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Lowering Cholesterol Levels

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What is Cholesterol
Bad Cholesterol LDL

Good Cholesterol HDL

Symptoms

Causes

Triglycerides

Hormones

Cholesterol Diet
Medications
Caduet
Lipitor
 (Atorvastatin)

Vytorin
Zocor
 (Simvastatin)


Dietary Supplements
B-Complex
Magnesium

Bioidentical Hormones
DHEA
Black Cohosh


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CHOLESTEROL DOWN:
10 Simple Steps to Lower Your Cholesterol in 4 Weeks - Without Prescription Drugs

 

:: Health Conditions - Cholesterol - Lowering Cholesterol

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cholesterol

Cholesterol is an important fatlike substance (lipid) that is made in the liver and is necessary for the body to function. It also is found in foods made from animal products (meat and dairy products).

Cells need cholesterol to function. If you eat too many high-cholesterol foods and/or too much saturated fat or you have an inherited tendency to make too much cholesterol, your cholesterol levels may be too high. However, excess cholesterol in the blood builds up in blood vessels and may lead to hardening of the arteries (atherosclerosis), heart disease, and stroke. People who have diabetes are at higher risk of developing atherosclerosis.

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Your body gets cholesterol from two sources: from the foods you eat and from your liver. Although many foods contain cholesterol, your liver actually produces up to 80% of what you need.

There are two main forms of cholesterol:

  • Low-density lipoprotein (LDL) is called "bad cholesterol." Most efforts to lower cholesterol are aimed at reducing levels of LDL.
  • High-density lipoprotein (HDL) is called "good cholesterol." It can help remove excess cholesterol from the blood vessels.

The cholesterol level can be checked with a blood test. If it is too high, lifestyle changes (such as diet changes and exercise) may help lower it. Some people may need medication to lower their cholesterol levels and reduce their risk of heart disease.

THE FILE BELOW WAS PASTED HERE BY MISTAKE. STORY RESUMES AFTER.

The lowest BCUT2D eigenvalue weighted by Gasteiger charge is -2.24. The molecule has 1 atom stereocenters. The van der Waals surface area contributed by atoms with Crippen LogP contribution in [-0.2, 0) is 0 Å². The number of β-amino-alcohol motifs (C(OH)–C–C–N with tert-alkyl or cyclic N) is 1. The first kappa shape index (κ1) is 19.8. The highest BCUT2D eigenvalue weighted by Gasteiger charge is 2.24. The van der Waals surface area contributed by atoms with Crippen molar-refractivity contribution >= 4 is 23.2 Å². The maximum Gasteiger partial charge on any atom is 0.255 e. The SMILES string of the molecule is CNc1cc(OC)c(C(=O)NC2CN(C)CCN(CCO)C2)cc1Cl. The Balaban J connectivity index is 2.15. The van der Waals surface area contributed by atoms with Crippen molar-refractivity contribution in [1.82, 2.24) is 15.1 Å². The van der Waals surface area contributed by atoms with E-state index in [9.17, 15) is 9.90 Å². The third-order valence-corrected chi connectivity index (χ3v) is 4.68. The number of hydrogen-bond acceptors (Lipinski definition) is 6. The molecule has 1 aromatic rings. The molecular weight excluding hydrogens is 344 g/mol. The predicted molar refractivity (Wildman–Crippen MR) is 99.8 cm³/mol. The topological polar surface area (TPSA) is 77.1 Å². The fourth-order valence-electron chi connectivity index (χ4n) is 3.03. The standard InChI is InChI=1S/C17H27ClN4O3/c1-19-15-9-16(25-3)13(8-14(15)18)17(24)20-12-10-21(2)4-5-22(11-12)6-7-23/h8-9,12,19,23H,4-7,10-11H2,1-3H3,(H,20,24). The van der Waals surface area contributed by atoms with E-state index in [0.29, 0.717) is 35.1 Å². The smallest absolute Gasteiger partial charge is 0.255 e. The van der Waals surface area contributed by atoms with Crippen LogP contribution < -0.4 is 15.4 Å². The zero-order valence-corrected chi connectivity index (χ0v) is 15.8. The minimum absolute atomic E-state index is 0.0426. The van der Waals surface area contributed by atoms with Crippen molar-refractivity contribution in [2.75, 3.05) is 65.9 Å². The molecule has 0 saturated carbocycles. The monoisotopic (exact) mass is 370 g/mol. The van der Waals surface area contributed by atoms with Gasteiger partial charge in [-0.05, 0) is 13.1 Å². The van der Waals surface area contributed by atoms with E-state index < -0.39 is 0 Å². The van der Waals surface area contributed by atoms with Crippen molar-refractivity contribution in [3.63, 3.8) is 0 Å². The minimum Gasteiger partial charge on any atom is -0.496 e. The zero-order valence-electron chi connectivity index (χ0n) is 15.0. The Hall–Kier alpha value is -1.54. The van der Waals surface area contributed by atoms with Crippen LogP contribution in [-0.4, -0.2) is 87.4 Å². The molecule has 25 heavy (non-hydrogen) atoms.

Total cholesterol
Total cholesterol refers to the total amount of cholesterol in a person's blood. It includes high-density lipoprotein (HDL) cholesterol, which is sometimes called the "good cholesterol," and low-density lipoprotein (LDL) cholesterol, sometimes called the "bad cholesterol."

Cholesterol is measured either in milligrams per deciliter of blood (mg/dL) or in millimoles per liter of blood (mmol/L).

  • A total cholesterol level of less than 200 mg/dL (5.17 mmol/L) is desirable.
  • 200 to 239 mg/dL (5.17 to 6.18 mmol/L) is considered borderline high cholesterol.
  • 240 mg/dL (6.21 mmol/L) or higher is considered high cholesterol.

The ratio of total cholesterol to "good" (HDL) cholesterol is also important, especially if total cholesterol is high.

 

What is High Cholesterol?
High cholesterol is caused by eating a diet too high in cholesterol and saturated fat or by having an inherited condition that causes elevated cholesterol levels.
The best way to lower your cholesterol includes eating a more healthful diet, increasing physical activity, and possibly taking cholesterol-lowering medications and supplements.
A blood test can determine whether you have high cholesterol. Cholesterol is measured in milligrams per deciliter (mg/dL) or millimoles per liter (mmol/L).

 

Total cholesterol (mg/dL) Classification Total cholesterol (mmol/L)

less than 200 mg/dL
desirable
5.17
200 to 239
borderline-high
5.17 - 6.18
240 or higher
high
6.21 or higher

 

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